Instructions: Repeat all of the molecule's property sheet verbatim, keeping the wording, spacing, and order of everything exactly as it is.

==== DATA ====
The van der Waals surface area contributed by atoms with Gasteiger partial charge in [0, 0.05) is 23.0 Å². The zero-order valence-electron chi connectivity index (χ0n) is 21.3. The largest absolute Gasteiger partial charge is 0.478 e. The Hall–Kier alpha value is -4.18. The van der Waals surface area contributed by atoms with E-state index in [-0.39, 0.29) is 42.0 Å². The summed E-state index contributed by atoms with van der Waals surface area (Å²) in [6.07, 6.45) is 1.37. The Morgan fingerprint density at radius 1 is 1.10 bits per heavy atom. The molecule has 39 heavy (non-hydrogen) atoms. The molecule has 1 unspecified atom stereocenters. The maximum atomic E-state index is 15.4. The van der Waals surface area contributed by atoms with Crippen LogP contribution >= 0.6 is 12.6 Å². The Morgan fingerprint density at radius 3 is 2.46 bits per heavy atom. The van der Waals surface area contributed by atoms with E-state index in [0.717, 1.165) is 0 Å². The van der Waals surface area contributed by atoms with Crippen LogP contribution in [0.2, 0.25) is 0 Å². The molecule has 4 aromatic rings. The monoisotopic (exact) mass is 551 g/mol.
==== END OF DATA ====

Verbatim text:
The van der Waals surface area contributed by atoms with Gasteiger partial charge in [0, 0.05) is 23.0 Å². The zero-order valence-electron chi connectivity index (χ0n) is 21.3. The largest absolute Gasteiger partial charge is 0.478 e. The Hall–Kier alpha value is -4.18. The van der Waals surface area contributed by atoms with E-state index in [-0.39, 0.29) is 42.0 Å². The summed E-state index contributed by atoms with van der Waals surface area (Å²) in [6.07, 6.45) is 1.37. The Morgan fingerprint density at radius 1 is 1.10 bits per heavy atom. The molecule has 39 heavy (non-hydrogen) atoms. The molecule has 1 unspecified atom stereocenters. The maximum atomic E-state index is 15.4. The van der Waals surface area contributed by atoms with Crippen LogP contribution >= 0.6 is 12.6 Å². The Morgan fingerprint density at radius 3 is 2.46 bits per heavy atom. The van der Waals surface area contributed by atoms with E-state index in [0.717, 1.165) is 0 Å². The van der Waals surface area contributed by atoms with Crippen LogP contribution in [0.2, 0.25) is 0 Å². The molecule has 4 aromatic rings. The monoisotopic (exact) mass is 551 g/mol.